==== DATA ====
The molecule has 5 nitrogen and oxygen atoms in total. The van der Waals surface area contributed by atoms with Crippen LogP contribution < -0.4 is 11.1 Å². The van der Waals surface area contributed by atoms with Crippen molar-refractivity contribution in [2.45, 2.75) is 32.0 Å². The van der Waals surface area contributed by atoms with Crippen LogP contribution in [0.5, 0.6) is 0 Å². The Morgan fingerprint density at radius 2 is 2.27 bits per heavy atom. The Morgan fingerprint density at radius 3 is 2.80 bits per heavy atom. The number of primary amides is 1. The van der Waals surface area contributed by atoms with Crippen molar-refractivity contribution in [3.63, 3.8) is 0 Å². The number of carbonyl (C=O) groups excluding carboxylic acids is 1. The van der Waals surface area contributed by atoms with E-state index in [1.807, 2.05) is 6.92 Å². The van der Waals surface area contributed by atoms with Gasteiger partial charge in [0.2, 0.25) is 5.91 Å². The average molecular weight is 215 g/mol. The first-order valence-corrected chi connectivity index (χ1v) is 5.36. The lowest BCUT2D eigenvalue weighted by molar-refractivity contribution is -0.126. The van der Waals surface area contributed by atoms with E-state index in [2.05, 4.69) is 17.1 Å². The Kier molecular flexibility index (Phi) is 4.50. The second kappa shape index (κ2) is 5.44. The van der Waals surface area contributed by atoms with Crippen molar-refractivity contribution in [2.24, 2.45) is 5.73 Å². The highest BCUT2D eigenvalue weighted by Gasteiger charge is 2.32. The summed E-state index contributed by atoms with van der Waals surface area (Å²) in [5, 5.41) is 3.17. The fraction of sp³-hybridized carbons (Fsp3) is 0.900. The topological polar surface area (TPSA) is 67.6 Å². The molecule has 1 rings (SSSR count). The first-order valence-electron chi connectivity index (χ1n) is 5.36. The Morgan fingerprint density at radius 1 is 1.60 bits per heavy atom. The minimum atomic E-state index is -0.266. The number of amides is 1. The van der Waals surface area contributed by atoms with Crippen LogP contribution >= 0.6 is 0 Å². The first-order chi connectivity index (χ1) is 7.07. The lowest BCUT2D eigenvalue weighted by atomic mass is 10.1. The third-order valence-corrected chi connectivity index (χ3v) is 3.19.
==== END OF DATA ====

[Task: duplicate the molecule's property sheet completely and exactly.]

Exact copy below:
The molecule has 5 nitrogen and oxygen atoms in total. The van der Waals surface area contributed by atoms with Crippen LogP contribution < -0.4 is 11.1 Å². The van der Waals surface area contributed by atoms with Crippen molar-refractivity contribution in [2.45, 2.75) is 32.0 Å². The van der Waals surface area contributed by atoms with Crippen LogP contribution in [0.5, 0.6) is 0 Å². The Morgan fingerprint density at radius 2 is 2.27 bits per heavy atom. The Morgan fingerprint density at radius 3 is 2.80 bits per heavy atom. The number of primary amides is 1. The van der Waals surface area contributed by atoms with Crippen molar-refractivity contribution in [3.63, 3.8) is 0 Å². The number of carbonyl (C=O) groups excluding carboxylic acids is 1. The van der Waals surface area contributed by atoms with E-state index in [1.807, 2.05) is 6.92 Å². The van der Waals surface area contributed by atoms with Gasteiger partial charge in [0.2, 0.25) is 5.91 Å². The average molecular weight is 215 g/mol. The first-order valence-corrected chi connectivity index (χ1v) is 5.36. The lowest BCUT2D eigenvalue weighted by molar-refractivity contribution is -0.126. The van der Waals surface area contributed by atoms with E-state index in [2.05, 4.69) is 17.1 Å². The Kier molecular flexibility index (Phi) is 4.50. The second kappa shape index (κ2) is 5.44. The van der Waals surface area contributed by atoms with Crippen molar-refractivity contribution in [2.24, 2.45) is 5.73 Å². The highest BCUT2D eigenvalue weighted by Gasteiger charge is 2.32. The summed E-state index contributed by atoms with van der Waals surface area (Å²) in [5, 5.41) is 3.17. The fraction of sp³-hybridized carbons (Fsp3) is 0.900. The topological polar surface area (TPSA) is 67.6 Å². The molecule has 1 rings (SSSR count). The first-order valence-electron chi connectivity index (χ1n) is 5.36. The Morgan fingerprint density at radius 1 is 1.60 bits per heavy atom. The minimum atomic E-state index is -0.266. The number of amides is 1. The van der Waals surface area contributed by atoms with Crippen LogP contribution >= 0.6 is 0 Å². The first-order chi connectivity index (χ1) is 7.07. The lowest BCUT2D eigenvalue weighted by atomic mass is 10.1. The third-order valence-corrected chi connectivity index (χ3v) is 3.19.